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Frederick Vanbrabant:
The Integration Operation Segregation Principle
Oct 15, 2018 @ 10:48:13

In a new post to his site Frederick Vanbrabant tackles the integration operation segregation principle. While the term sounds intimidating, it's just a long way to say something you probably already do: refactor code into smaller testable chunks.

A few weeks ago I attended a DDDBelgium meetup where I was lucky to participate in a refactor workshop lead by Pim and Joop. After the incredible workshop Pim, Dries and me were discussing some code that we refactored earlier . Not so long in the conversation the words “Integration Operation Segregation Principle” casually got dropped by Pim.

Now I’m going, to be honest with you (as I was with them), I had no idea what the hell he was talking about. And maybe neither do you.

He starts with some simple code for a "calculator" class with a calculate method to handle the pricing of a rental car. He includes the test for the class/method as well, using a mock object and several expects calls to handle the method calls. The test ends up being larger than is probably good, so he looks into refactoring the original code to abstract out some of the functionality and make it more testable. In the process this also makes the code easier to follow and, while there is more of it, more maintainable and flexible in the end.

tagged: tutorial integration operation segregation principle refactor testable unittest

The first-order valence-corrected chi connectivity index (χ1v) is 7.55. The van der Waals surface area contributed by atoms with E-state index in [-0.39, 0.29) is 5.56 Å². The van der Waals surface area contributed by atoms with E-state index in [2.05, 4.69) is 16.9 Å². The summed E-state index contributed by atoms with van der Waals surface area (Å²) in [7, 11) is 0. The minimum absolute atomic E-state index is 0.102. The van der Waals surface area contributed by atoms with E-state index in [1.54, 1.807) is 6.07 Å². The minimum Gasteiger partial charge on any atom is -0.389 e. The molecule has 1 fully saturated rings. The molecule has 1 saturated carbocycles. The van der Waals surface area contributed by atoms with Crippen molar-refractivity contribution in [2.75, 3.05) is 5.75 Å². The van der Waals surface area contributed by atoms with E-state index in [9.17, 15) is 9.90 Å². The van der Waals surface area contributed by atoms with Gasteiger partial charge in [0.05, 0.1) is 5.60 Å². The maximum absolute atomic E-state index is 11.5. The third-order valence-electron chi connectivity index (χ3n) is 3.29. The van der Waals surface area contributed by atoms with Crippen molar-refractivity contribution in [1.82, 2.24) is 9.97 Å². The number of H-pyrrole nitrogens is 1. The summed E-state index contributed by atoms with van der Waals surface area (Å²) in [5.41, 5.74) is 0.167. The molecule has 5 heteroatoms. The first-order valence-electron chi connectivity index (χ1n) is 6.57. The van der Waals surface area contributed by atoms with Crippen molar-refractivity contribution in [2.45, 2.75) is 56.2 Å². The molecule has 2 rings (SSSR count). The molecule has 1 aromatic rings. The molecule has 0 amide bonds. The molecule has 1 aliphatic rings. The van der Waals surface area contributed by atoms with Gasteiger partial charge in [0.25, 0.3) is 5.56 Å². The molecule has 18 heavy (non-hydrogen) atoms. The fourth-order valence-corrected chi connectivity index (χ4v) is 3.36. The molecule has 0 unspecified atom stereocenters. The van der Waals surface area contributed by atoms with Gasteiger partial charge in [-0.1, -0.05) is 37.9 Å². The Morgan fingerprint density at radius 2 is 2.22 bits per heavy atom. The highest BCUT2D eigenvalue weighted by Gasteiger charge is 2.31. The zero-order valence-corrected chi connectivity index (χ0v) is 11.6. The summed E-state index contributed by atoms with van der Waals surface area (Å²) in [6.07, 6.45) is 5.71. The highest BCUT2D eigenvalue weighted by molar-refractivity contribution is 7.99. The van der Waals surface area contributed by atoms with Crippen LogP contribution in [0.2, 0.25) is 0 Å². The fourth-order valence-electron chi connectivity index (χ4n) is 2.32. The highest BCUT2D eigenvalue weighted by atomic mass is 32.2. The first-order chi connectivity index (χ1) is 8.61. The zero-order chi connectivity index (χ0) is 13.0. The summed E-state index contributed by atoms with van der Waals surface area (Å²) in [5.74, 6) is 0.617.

Link: https://frederickvanbrabant.com/post/2018-10-08-integration-operation-segregation-principle/

NetTuts.com:
SOLID: Part 3 - Liskov Substitution & Interface Segregation Principles
Jan 27, 2014 @ 11:51:30

On NetTuts.com today they've continued their series covering the SOLID development principles with the next letter in the acronym - "L". It stands for the Liskov Substitution & Interface Segregation Principles. The tutorial also talks some about the "Interface Segregation Principle" as they go hand-in-hand.

The concept of this principle was introduced by Barbara Liskov in a 1987 conference keynote and later published in a paper together with Jannette Wing in 1994. Their original definition is as follows: "Let q(x) be a property provable about objects x of type T. Then q(y) should be provable for objects y of type S where S is a subtype of T." [or more simply] "Subtypes must be substitutable for their base types."

They include some example PHP code showing a base "Vehicle" class and first an example of doing it correctly (with the Template design pattern) and an example of an incorrect method, complete with tests. They then get into the Interface Segregation Principle, an interface that can be depended on to use the module, with the same car-related examples.

tagged: solid design principles liskov substitution interface segregation

Link: http://net.tutsplus.com/tutorials/php/solid-part-3-liskov-substitution-interface-segregation-principles/